Researchers at the University of British Columbia have reported on an experiment that demonstrates that when girls are told they are naturally worse at math, they perform worse on tests.
As one researcher said:
“We told one group of women a made-up story about scientists discovering a math gene on the Y (male) chromosome, and those women got only half as many answers correct as the others ???¬??? possibly because they choked under the pressure,” said UBC psychology professor Steven Heine, whose study with PhD student Ilan Dar-Nimrod was published yesterday in Science magazine.
“But the women who were told there is no genetic difference in math ability between men and women did better, possibly because it’s liberating to learn you don’t have a genetic disadvantage.”
CNN also reported on the story (see? I do read news sites besides the TO Star!) and had more details on how the study was administered:
Heine and doctoral student Ilan Dar-Nimrod wanted to see how people are affected by stereotypes about themselves. They divided more than 220 women into four groups and administered math and reading comprehension tests between 2003 and 2006. Their results are reported in Friday’s issue of the journal Science.
The women were given a math test, then asked to read an essay, and then given a second math exam.
In two groups the women averaged between five and 10 correct answers out of 25 math questions. In the other two they averaged between 15 and 20 correct.
The women in the lower-scoring groups read essays that either contended that there is a genetic difference between men and women in math ability, or discussed the images of women in art — a reading which did not discuss math but was designed to remind them of being female.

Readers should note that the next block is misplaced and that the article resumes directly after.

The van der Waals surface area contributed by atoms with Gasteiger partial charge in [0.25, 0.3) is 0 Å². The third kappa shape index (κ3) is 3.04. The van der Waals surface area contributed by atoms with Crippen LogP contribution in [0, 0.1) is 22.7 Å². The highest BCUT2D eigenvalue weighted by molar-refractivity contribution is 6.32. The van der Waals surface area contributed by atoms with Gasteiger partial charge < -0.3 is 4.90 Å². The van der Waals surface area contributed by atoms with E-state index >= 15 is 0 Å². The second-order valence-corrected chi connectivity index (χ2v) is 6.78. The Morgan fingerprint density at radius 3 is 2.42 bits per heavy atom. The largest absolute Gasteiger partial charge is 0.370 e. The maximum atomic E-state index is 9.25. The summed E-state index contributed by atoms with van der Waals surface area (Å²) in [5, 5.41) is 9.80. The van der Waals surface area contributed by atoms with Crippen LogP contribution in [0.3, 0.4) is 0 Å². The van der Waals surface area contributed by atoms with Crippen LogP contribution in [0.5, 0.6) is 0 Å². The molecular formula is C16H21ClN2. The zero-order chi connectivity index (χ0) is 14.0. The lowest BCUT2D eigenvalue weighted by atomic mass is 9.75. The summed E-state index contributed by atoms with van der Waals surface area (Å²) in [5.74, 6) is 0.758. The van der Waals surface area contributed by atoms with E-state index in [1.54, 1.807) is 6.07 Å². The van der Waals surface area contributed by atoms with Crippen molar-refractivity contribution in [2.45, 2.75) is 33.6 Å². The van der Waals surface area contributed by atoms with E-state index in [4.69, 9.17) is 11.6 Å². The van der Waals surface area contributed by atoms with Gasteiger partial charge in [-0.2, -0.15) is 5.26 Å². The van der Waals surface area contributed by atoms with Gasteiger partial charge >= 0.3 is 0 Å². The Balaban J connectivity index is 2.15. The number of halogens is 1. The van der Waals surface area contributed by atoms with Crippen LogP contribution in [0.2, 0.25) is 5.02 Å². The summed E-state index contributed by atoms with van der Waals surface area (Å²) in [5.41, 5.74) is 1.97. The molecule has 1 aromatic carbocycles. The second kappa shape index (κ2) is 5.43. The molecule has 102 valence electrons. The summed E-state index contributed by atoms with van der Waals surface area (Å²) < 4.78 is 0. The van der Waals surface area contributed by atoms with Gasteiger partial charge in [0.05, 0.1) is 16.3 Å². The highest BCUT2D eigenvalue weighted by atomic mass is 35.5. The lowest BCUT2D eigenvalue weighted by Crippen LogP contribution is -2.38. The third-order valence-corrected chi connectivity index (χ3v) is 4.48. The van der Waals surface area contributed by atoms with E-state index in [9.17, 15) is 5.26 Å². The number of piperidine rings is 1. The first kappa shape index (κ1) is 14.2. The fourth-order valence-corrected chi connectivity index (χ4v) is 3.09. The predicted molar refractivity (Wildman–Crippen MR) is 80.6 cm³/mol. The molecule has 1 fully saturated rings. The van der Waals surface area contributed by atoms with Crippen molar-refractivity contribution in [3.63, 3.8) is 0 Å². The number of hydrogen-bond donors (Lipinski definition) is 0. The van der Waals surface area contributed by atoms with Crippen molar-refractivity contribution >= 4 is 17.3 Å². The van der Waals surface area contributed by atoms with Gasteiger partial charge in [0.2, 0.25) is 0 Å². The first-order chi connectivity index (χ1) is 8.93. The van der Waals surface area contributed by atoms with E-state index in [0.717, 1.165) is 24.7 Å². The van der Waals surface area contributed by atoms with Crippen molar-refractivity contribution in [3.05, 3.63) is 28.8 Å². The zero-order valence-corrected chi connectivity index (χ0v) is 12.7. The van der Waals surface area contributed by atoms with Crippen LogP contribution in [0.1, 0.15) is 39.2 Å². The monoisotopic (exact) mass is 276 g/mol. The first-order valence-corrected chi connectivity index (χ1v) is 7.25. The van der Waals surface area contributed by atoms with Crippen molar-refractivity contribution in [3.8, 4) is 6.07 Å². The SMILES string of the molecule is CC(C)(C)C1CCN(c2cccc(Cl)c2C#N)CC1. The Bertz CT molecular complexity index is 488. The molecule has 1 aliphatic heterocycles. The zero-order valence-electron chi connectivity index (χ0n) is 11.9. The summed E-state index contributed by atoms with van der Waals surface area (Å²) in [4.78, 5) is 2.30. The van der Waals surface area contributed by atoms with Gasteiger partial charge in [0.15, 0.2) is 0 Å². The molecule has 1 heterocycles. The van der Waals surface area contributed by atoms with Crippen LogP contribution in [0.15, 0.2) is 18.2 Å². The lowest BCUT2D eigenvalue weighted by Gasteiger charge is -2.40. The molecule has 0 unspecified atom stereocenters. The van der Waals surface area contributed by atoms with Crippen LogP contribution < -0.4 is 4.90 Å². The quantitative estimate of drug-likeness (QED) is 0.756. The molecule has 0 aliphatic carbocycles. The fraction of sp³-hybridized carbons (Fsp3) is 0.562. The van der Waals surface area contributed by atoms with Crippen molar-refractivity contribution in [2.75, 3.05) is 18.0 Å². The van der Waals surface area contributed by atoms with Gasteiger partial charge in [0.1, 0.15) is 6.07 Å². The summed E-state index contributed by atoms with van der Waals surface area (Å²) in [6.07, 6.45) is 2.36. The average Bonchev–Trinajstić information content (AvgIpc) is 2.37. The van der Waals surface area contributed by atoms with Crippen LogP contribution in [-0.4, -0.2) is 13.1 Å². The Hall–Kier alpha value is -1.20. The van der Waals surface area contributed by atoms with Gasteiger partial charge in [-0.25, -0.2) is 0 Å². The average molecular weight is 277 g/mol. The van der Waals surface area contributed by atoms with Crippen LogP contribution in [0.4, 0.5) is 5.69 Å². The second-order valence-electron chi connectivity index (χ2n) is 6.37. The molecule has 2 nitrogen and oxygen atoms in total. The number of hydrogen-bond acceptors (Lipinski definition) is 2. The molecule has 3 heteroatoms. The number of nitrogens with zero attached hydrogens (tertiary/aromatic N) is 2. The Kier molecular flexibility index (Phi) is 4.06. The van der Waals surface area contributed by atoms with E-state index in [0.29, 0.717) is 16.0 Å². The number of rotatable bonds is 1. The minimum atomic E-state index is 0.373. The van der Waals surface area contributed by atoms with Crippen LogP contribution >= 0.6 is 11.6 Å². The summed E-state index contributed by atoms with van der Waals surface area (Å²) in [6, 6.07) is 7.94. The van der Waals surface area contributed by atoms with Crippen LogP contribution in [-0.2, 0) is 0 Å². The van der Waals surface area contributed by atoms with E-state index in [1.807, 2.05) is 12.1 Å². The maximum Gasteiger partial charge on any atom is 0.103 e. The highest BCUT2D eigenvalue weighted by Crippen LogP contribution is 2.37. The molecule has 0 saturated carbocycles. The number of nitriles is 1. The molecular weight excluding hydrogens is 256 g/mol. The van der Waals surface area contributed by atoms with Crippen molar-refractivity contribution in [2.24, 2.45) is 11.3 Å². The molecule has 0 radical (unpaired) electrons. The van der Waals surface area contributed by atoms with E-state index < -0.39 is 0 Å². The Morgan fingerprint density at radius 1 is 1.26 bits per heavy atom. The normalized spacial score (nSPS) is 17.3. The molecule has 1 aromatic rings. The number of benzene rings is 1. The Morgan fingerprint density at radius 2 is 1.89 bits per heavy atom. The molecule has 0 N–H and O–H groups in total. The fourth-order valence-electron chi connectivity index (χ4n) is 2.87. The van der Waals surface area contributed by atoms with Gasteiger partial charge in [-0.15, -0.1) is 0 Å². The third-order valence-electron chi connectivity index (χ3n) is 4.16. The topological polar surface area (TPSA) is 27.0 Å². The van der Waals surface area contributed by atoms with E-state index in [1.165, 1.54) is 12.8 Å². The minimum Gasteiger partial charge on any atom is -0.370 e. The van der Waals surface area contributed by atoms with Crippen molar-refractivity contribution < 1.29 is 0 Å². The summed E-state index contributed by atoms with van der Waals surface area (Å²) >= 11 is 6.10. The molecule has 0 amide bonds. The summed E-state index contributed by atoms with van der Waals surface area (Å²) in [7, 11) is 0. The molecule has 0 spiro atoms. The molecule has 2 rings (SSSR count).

Those two groups not only fell short of the other women, but their performance declined between the two math tests, meaning they scored lower after reading the essays than before.
It’s a process psychologists call a stereotype threat, Heine explained. “If a member of a group for which there is a negative stereotype is in a position to test the stereotype, they are likely to choke under the pressure.”
What does this mean for parents? In yet another case of Experts Telling Us What We Already Knew, don’t tell your children that they can’t do such-and-such because of their sex. Or their height, or their eye colour, or their skin colour, or whatever. Being reminded of a stereotype that claims one is innately incapable of performing a particular task tends to be a self-fulfilling prophecy. And if your kids are exposed to these stereotypes from other sources (TV, books, magazines, schools, friends), work with them to understand that the stereotype isn’t true, and even if it was, it wouldn’t necessarily apply to them.
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